PlanB: What I also did was put a color overlay on the data points, and the color indicates the months until the next halving. Right now we’re about 13 months until the next halving in May 2020, and it has the color green; and the closer we get to the next halving, the color turns blue; and then at the halving, after the halving, it turns red a lot of months until the next halving. What that does is, in the chart, it groups all the data points into three distinct areas: the first area is before the first halving, so there was never a halving before, that’s the period until November 2012; and there’s a second period after the first halving, and a third period where we are in right now after the second halving. I think that’s basically what you see in that chart.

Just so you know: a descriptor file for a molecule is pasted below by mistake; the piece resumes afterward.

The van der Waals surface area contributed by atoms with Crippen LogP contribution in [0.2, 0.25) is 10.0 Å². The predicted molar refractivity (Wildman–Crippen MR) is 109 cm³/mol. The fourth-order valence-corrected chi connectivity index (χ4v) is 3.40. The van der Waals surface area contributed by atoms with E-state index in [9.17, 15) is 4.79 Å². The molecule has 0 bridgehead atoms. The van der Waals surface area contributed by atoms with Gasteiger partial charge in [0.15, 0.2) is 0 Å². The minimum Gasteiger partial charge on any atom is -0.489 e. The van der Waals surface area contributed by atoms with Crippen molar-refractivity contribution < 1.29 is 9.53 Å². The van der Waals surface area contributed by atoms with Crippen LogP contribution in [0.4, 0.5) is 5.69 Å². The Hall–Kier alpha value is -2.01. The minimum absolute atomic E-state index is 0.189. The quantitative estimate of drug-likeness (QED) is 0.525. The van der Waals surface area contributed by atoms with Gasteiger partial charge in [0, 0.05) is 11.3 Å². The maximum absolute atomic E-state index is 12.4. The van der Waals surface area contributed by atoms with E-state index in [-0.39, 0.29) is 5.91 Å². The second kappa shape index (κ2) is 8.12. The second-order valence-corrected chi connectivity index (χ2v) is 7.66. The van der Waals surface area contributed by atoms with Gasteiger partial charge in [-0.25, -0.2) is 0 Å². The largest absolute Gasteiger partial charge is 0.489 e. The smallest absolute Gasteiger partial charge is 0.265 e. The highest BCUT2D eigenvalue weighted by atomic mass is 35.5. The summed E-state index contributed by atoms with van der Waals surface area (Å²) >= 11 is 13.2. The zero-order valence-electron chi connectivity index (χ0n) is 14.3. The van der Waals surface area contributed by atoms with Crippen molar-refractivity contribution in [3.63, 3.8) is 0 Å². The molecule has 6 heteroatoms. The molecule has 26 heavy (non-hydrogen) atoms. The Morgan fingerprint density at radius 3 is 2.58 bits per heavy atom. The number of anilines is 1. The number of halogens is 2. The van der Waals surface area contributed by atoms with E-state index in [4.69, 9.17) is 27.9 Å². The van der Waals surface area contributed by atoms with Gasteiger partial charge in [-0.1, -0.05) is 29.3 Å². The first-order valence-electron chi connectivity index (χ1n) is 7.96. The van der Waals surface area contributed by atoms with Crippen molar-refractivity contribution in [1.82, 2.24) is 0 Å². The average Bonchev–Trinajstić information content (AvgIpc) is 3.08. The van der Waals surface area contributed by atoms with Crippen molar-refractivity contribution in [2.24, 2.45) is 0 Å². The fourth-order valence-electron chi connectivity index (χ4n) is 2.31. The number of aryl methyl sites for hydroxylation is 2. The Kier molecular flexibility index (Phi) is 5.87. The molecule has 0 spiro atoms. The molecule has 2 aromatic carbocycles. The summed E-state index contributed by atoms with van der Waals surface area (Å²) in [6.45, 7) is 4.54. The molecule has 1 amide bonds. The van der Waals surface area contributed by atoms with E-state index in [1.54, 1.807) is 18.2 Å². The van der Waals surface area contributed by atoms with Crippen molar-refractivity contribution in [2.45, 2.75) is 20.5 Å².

Stephan Livera: Perhaps talk to where the price would be at theoretically let’s say now, and then after the next halving.
PlanB: Right now the model indicates the value of a little above $6000 US dollars. I get that question a lot, “How much does the model indicate at last all-time high?” Now, in November-December 2017 at the all-time high, it had a model price of $3,700 US dollars, so the real market price was really too high with hindsight; and if we go into the future, next halving, May 2020, the model value jumps to $50,000 US dollars per Bitcoin, and of course the all-time high could be 3-10x higher than that, at least that’s what the price was last two halvings.
Stephan Livera: Right.
PlanB: So, it’s a rather conservative value. That number, by the way, is going to increase of course next halving, so the halving in 2024 when the stock-to-flow will be 100, Bitcoin will be priced at around $400,000 each. So, yeah, it goes up really fast.